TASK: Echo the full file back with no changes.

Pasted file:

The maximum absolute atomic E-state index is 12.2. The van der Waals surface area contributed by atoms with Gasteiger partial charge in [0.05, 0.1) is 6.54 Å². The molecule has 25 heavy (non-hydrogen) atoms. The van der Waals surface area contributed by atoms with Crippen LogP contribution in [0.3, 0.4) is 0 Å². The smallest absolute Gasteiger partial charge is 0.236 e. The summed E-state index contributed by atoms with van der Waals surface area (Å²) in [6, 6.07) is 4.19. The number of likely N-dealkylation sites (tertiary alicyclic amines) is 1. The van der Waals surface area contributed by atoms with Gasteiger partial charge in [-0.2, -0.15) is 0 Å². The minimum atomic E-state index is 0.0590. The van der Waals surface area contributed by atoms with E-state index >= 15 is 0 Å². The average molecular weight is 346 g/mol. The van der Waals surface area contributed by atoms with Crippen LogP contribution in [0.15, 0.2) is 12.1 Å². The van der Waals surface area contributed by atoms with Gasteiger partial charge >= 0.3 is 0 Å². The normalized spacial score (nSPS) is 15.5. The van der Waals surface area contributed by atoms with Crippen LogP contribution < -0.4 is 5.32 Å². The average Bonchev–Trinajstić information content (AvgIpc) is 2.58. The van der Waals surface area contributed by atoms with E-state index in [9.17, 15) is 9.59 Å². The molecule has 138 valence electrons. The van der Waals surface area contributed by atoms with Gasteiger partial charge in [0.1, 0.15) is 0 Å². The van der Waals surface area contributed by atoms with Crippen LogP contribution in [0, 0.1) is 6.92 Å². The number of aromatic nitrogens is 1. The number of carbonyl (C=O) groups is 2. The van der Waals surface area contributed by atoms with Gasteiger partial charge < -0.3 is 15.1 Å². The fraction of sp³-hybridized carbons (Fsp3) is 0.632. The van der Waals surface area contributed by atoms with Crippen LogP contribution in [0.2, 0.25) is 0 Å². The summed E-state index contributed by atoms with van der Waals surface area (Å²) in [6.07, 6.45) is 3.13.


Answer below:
The maximum absolute atomic E-state index is 12.2. The van der Waals surface area contributed by atoms with Gasteiger partial charge in [0.05, 0.1) is 6.54 Å². The molecule has 25 heavy (non-hydrogen) atoms. The van der Waals surface area contributed by atoms with Crippen LogP contribution in [0.3, 0.4) is 0 Å². The smallest absolute Gasteiger partial charge is 0.236 e. The summed E-state index contributed by atoms with van der Waals surface area (Å²) in [6, 6.07) is 4.19. The number of likely N-dealkylation sites (tertiary alicyclic amines) is 1. The van der Waals surface area contributed by atoms with Gasteiger partial charge in [-0.2, -0.15) is 0 Å². The minimum atomic E-state index is 0.0590. The van der Waals surface area contributed by atoms with E-state index >= 15 is 0 Å². The average molecular weight is 346 g/mol. The van der Waals surface area contributed by atoms with Crippen LogP contribution in [0.15, 0.2) is 12.1 Å². The van der Waals surface area contributed by atoms with Gasteiger partial charge >= 0.3 is 0 Å². The normalized spacial score (nSPS) is 15.5. The van der Waals surface area contributed by atoms with Crippen LogP contribution < -0.4 is 5.32 Å². The average Bonchev–Trinajstić information content (AvgIpc) is 2.58. The van der Waals surface area contributed by atoms with E-state index in [9.17, 15) is 9.59 Å². The molecule has 138 valence electrons. The van der Waals surface area contributed by atoms with Gasteiger partial charge in [0.1, 0.15) is 0 Å². The van der Waals surface area contributed by atoms with Crippen LogP contribution in [0, 0.1) is 6.92 Å². The number of aromatic nitrogens is 1. The number of carbonyl (C=O) groups is 2. The van der Waals surface area contributed by atoms with Gasteiger partial charge < -0.3 is 15.1 Å². The fraction of sp³-hybridized carbons (Fsp3) is 0.632. The van der Waals surface area contributed by atoms with Crippen LogP contribution in [0.2, 0.25) is 0 Å². The summed E-state index contributed by atoms with van der Waals surface area (Å²) in [6.07, 6.45) is 3.13.